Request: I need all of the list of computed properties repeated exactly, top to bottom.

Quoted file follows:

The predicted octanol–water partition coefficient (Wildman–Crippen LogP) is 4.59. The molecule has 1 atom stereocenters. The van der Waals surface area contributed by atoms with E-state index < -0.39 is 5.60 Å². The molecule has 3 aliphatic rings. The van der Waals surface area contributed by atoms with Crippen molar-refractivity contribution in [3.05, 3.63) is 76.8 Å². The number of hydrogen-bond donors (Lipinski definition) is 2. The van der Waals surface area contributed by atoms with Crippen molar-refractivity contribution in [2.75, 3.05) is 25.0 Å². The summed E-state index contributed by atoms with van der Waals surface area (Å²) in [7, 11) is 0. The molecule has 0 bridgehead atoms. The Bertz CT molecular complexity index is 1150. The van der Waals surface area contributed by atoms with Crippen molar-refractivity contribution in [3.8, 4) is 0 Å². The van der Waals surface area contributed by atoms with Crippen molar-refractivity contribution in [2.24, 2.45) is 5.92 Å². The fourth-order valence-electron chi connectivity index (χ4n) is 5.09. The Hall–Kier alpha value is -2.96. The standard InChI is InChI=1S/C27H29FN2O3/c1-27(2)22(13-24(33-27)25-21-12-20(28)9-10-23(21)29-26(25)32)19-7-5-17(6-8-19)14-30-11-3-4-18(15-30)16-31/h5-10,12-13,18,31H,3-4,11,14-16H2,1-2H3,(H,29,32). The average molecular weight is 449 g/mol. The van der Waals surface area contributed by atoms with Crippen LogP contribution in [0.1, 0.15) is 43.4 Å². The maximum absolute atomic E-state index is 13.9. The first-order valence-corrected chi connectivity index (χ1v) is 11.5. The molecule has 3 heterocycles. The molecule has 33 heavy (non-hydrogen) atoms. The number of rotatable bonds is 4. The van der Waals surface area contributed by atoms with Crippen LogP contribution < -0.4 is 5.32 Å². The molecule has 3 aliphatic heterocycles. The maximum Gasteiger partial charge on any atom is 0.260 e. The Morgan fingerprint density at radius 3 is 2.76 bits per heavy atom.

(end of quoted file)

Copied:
The predicted octanol–water partition coefficient (Wildman–Crippen LogP) is 4.59. The molecule has 1 atom stereocenters. The van der Waals surface area contributed by atoms with E-state index < -0.39 is 5.60 Å². The molecule has 3 aliphatic rings. The van der Waals surface area contributed by atoms with Crippen molar-refractivity contribution in [3.05, 3.63) is 76.8 Å². The number of hydrogen-bond donors (Lipinski definition) is 2. The van der Waals surface area contributed by atoms with Crippen molar-refractivity contribution in [2.75, 3.05) is 25.0 Å². The summed E-state index contributed by atoms with van der Waals surface area (Å²) in [7, 11) is 0. The molecule has 0 bridgehead atoms. The Bertz CT molecular complexity index is 1150. The van der Waals surface area contributed by atoms with Crippen molar-refractivity contribution in [3.8, 4) is 0 Å². The van der Waals surface area contributed by atoms with Crippen molar-refractivity contribution in [2.24, 2.45) is 5.92 Å². The fourth-order valence-electron chi connectivity index (χ4n) is 5.09. The Hall–Kier alpha value is -2.96. The standard InChI is InChI=1S/C27H29FN2O3/c1-27(2)22(13-24(33-27)25-21-12-20(28)9-10-23(21)29-26(25)32)19-7-5-17(6-8-19)14-30-11-3-4-18(15-30)16-31/h5-10,12-13,18,31H,3-4,11,14-16H2,1-2H3,(H,29,32). The average molecular weight is 449 g/mol. The van der Waals surface area contributed by atoms with Crippen LogP contribution in [0.1, 0.15) is 43.4 Å². The maximum absolute atomic E-state index is 13.9. The first-order valence-corrected chi connectivity index (χ1v) is 11.5. The molecule has 3 heterocycles. The molecule has 33 heavy (non-hydrogen) atoms. The number of rotatable bonds is 4. The van der Waals surface area contributed by atoms with Crippen LogP contribution < -0.4 is 5.32 Å². The molecule has 3 aliphatic heterocycles. The maximum Gasteiger partial charge on any atom is 0.260 e. The Morgan fingerprint density at radius 3 is 2.76 bits per heavy atom.